Grizzly 2002

Derek Matthews

"... we will never revel in the lap of luxury, unless first we crawl through the bowels of the stinking Bog."

Burying yourself in the throng of starters was comfort from the strong south-westerly gale, but I still wondered….
"What am I doing here?"
"Would nine pints of Palmers Traditional Best Bitter be enough carbo-loading?"
"Perhaps common sense and the atrocious weather will force a cancellation?"
No chance! The maniacs who organise this event are hell-bent in turning a delightful jog through the Devon countryside into a gruelling test of endurance, and every year hundreds of runners return, to go through it all again.
"What's the problem with these idiots, can't they remember what it was like last year?"
Endorphins have a lot to answer for.

The landscape around Branscombe, Beer and Seaton is undulating and lumpy, the Ordnance Survey map is rich with brown contours. The golden chalk cliffs soar to 150 metres above the shingle beaches. Over the years, tiny streams have eroded the soft chalk on their journey to the sea, and formed steep sided wooded coombs, in which small settlements have been established on any available flat ground.

But enough of all that, what have the organisers planned for my dodgy knee and sore feet? It's 10.30, we lurch forward and I'm about to find out. A drum band beats out relentless rhythms as we turn sharp left off the esplanade and onto the beach, where we are soon drenched in sea spray and foam. The waves are crashing on to the shore, and the roar almost drowns the noise of 3000 feet crunching on the loose shingle. It's a pleasure to return to firm ground, but the relief is accompanied by a head wind. Eventually we climb out of Seaton and into the country. The route twists and turns over flinty tracks, ploughed fields, grass paths and any other inclined surface you can imagine, with the odd stile, ditch and cattle grid thrown in for good measure. At the back of the race there is frequent opportunity to rest, whilst various obstructions, including hills, are negotiated with care. After an hour I had only reached the five-mile marker, the sun is trying to break through the clouds and the temperature is rising, I am feeling hot and over-dressed in long-sleeves and "Ron-Hills". From the edge of a hill-side you look down over colourful strings of runners, heading in all directions, and there's another column shuffling along the ridge on the horizon above. Our route had resembled a roller-coaster ride, more turns than the Royal Variety Performance, and I can't fathom if I am ahead or behind any of them.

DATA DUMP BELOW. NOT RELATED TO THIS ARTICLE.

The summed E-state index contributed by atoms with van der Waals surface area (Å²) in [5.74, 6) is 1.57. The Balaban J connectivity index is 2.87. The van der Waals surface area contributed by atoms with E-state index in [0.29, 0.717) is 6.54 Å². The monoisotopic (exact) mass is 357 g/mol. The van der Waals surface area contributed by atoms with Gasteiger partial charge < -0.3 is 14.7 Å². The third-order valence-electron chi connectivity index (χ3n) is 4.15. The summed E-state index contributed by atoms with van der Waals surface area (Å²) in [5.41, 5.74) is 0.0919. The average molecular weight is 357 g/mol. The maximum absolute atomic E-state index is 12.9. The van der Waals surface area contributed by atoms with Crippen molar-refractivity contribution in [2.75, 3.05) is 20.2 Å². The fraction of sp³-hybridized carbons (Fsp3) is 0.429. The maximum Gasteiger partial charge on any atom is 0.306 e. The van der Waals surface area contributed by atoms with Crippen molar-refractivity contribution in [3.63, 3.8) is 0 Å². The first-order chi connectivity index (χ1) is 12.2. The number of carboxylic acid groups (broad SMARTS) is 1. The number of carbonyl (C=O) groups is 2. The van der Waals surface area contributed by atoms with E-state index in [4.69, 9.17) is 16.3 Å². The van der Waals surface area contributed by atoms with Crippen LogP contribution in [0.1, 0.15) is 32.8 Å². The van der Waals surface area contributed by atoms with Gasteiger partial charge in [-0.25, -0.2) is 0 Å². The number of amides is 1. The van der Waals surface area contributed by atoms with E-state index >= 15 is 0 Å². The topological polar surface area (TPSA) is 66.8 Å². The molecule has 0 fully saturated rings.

The route is punctuated with thoughtful little notices, intended to raise the spirits, like ...

  • "A wall is only a pile of bricks."
  • "The means will justify the end."
  • "Impossibility is only a cause for a better solution."
  • "Surrender is not submission."

A great pity that my body could not be lifted along with my spirit! We climb on to South Down Common, and straight into an petulant gale. The runner ahead looks like drunk coming out of the pub at closing time, stumbling along, falling over and taking random excursions into the undergrowth, perhaps there was something special in the water at the last drinks-station. All this altitude is lost in two minutes as we swoop down onto the beach at Branscombe, and wade, waist-deep, through the river. A Scottish piper plays his bagpipes as we follow the river up-stream, towards the halfway point and the infamous Bog!!! The screams hint of its proximity. After wading against the steady flow of the stream you reach the point of no return, stopping in the bog is terminal, a twelve months sentence, imprisoned in the black stinking mud, with only the company of discarded running shoes.

The steep grassy hill out of the bog is covered in the black slime that had dripped from a thousand limbs, sometimes hands and knees were not enough, gravity defying the grip of the most expensive trail shoes! Great care is needed whilst negotiating the next stile, which is liberally coated in thick mud. Up still through the "Tomb of Buddha", decorations hang from the trees, sitar music, the tinkling of bells and incense fills the air. A plaque warns… "Stones", perhaps it should have read "Stoned". The mystic fragrance is replaced by wild garlic, as the fresh green leaves at the edges of the track are crushed by runner's feet.

Once again the height, that was so painfully won, is lost in one swoosh, down to the Fountain Head pub, where a jazz band compete with spectators to make the most noise. After the next climb (double arrows on the OS map) we turn East, with the wind in our backs, and the worst behind us. There was a long gentle muddy downhill path through the woods back to Branscombe, where the drink station had beer on tap, in addition to water. Then it's back on the beach, ¾ mile of loose shingle, it's hard to run at this stage, I didn't. Running is still impossible as weary athletes snake up the narrow coastal path, all the way up to the top of the cliff. The wind's ferocity blew unaccompanied hats straight back to Seaton, but we were not given the option of such a direct route. But only two miles to go… allegedly!

A near vertical road down into Beer, and what seemed like a million steps over the next hill, was the final cocktail which destroyed my right knee, and left me hobbling onto the final stretch of beach, and the finish. Not a stunning performance, but I survived. Stopping was the best reward and Fyffes provided tonnes of bananas. The local fire-brigade hosed everyone clean. I won't be taking the stench, just the memory of the Black Bog back to Bucklebury!

© Derek Matthews, 2002